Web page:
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Tag Archives: Mickey Mouse

August 3

August 3, 1933 – The First Mickey Mouse Watch is Introduced

On August 3, 1933, the first Mickey Mouse watches were introduced for sale by the Ingersoll-Waterbury Clock Company at the low cost of $3.25 (about $64 today, adjusted for 2019 inflation). This price would eventually be lowered to about $2.95. The watch was a stroke of genius for both Ingersoll-Waterbury and Disney, with merchandising genius Kay Kamen inking a deal between the two and starting a lucrative partnership for both (and kick off the beginning of Disney’s merchandise empire). This watch also saved both companies from bankruptcy.

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May 30

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May 30, 2011 – American Idol Winner Scotty McCreery Rides in Hollywood Studios Gala Parade

On May 30, 2011, to celebrate his win as the newest American Idol, Scotty McCreery rode down the streets of Hollywood Studios in a special gala parade, accompanied by Mickey Mouse. The parade ended in front of The American Idol Experience attraction, where McCreery treated guests to a rendition of his hit song “I Love You This Big.” He later surprised fans by making a surprise appearance in front of the attraction’s audience.

April 21

April 21, 2006 – The Live Show Disney Live! Mickey’s Magic Show Premieres

“Abracadabra! It’s Disney Live! presents Mickey’s Magic Show!”

On April 21, 2006, the touring stage production Disney Live! Mickey’s Magic Show premiered in Columbia, South Carolina. This was the second production by Feld Entertainment in conjunction with Disney. The show featured Mickey and Minnie putting on a magic show, which brought forth magic from the most beloved Disney films, such as Aladdin and Fantasia; the underlying theme was finding the magic deep within us.

April 18

April 18, 1983 – The Disney Channel Show Mousercise Premieres

“Come on everybody and Mousercize, Mickey’s Mousercize!”

On April 18, 1983, the aerobics show Mousercise premiered on Disney Channel. The show was modeled after the popular exercise programs of the time and was based on an exercise album released by Disneyland Records in 1982. It featured Kellyn Plasschaert as the main instructor, and Steve Stark as a facilitator on a discussion on health and safety. The show ran for 60 episodes.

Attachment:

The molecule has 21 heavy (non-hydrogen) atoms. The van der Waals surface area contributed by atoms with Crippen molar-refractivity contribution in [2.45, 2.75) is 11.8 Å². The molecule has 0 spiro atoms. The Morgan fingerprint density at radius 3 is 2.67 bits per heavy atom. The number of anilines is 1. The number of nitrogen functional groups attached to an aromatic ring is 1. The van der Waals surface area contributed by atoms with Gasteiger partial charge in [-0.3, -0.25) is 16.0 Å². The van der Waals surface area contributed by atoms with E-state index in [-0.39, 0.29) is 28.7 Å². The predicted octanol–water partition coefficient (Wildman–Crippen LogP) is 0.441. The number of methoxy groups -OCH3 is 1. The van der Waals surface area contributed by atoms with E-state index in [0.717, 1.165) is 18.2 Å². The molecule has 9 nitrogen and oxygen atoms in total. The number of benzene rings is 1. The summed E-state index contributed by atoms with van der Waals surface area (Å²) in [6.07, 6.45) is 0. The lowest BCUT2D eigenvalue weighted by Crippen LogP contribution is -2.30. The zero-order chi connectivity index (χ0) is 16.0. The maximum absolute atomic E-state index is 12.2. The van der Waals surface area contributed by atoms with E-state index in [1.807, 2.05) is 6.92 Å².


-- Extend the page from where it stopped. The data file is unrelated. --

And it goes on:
March 10

March 10, 1935 – The New York Times Publishes Article: “Mickey Mouse Emerges as Economist”

“One touch of Mickey makes the whole world grin in a very dark hour.”

On March 10, 1935, the New York Times ran an article entitled “Mickey Mouse Emerges as Economist,” with the tagline about how the phenomenal popularity of the character led to “victories in the field of business man and banker.” The article not only spoke to his appeal in the entertainment field across the world, but to the business side as well, especially calling out marketing genius Kay Kamen. The article also featured a picture of Walt Disney, a plush Mickey Mouse, and a mountain of fanmail.

 

February 11

February 11, 2011 – Mickey’s Toontown Fair Closes in Walt Disney World

On February 11, 2011, the Mickey’s Toontown Fair area closed in Walt Disney World’s Magic Kingdom Park. The area originally opened on June 18, 1988 as Mickey’s Birthdayland, which was created to celebrate Mickey’s 60th birthday; after the birthday celebrations were over, it became Mickey’s Starland on May 26, 1990, and then became Mickey’s Toontown Fair on June 29, 1996. The area featured Disney character-related attractions, such as Mickey’s Country House; Minnie’s Country House; Donald’s Boat; and The Barnstomer, a Goofy-themed rollercoaster. The area was closed due to the expansion of Fantasyland, and was eventually replaced by the Storybook Circus area; however, the area reused The Barnstormer attraction, which was retooled to fit the circus theme of the area.

January 10

January 10, 1932 – The First Mickey Mouse Sunday Comic is Printed

“Here’s something you’ve never seen before – something new under the old overworked sun – MICKEY MOUSE in a full page color comic!”

On January 10, 1932, the first color Sunday comic of the Miceky Mouse series premiered in newspapers across the United States. The Mickey Mouse comics burst on the scene on January 13, 1930, and became a smash hit almost overnight. The comic syndicate King Features had been eager to feature a full-page color comic, but artist Floyd Gottfredson and inker Earl Duvall hadn’t had the time to devote to such an ambitious undertaking. Once Gottfredson and Duvall had Al Taliaferro and Ted Osborne on their team, the team then had time to bring the color comic to fruition. The appeal of the color comics is interesting to note, as at that time, Mickey’s appearance on the silver screen was still black and white (Mickey’s first color cartoon wouldn’t be until 1935’s The Band Concert). The first color comic was done by completely by Duvall, trying to mimic the slapstick that had worked so well in the short films; Gottfredson would take over soon after. The pair were able to create a new kind of gag strip storytelling through their adaptation of Mickey Mouse short films and the creation of new stories.